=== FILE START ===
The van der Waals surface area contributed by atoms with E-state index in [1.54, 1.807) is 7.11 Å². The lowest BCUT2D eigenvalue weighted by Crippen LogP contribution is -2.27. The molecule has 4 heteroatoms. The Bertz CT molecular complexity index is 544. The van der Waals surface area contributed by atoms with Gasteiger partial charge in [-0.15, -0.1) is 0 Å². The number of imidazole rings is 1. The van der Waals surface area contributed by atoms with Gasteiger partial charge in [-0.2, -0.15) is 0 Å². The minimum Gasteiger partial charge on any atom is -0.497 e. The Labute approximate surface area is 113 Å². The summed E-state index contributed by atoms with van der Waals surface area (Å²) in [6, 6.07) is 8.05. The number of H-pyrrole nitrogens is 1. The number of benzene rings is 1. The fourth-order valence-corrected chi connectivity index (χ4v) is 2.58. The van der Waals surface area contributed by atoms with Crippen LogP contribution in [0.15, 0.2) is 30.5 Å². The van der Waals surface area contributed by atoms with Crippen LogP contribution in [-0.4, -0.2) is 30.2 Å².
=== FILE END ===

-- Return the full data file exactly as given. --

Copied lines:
The van der Waals surface area contributed by atoms with E-state index in [1.54, 1.807) is 7.11 Å². The lowest BCUT2D eigenvalue weighted by Crippen LogP contribution is -2.27. The molecule has 4 heteroatoms. The Bertz CT molecular complexity index is 544. The van der Waals surface area contributed by atoms with Gasteiger partial charge in [-0.15, -0.1) is 0 Å². The number of imidazole rings is 1. The van der Waals surface area contributed by atoms with Gasteiger partial charge in [-0.2, -0.15) is 0 Å². The minimum Gasteiger partial charge on any atom is -0.497 e. The Labute approximate surface area is 113 Å². The summed E-state index contributed by atoms with van der Waals surface area (Å²) in [6, 6.07) is 8.05. The number of H-pyrrole nitrogens is 1. The number of benzene rings is 1. The fourth-order valence-corrected chi connectivity index (χ4v) is 2.58. The van der Waals surface area contributed by atoms with Crippen LogP contribution in [0.15, 0.2) is 30.5 Å². The van der Waals surface area contributed by atoms with Crippen LogP contribution in [-0.4, -0.2) is 30.2 Å².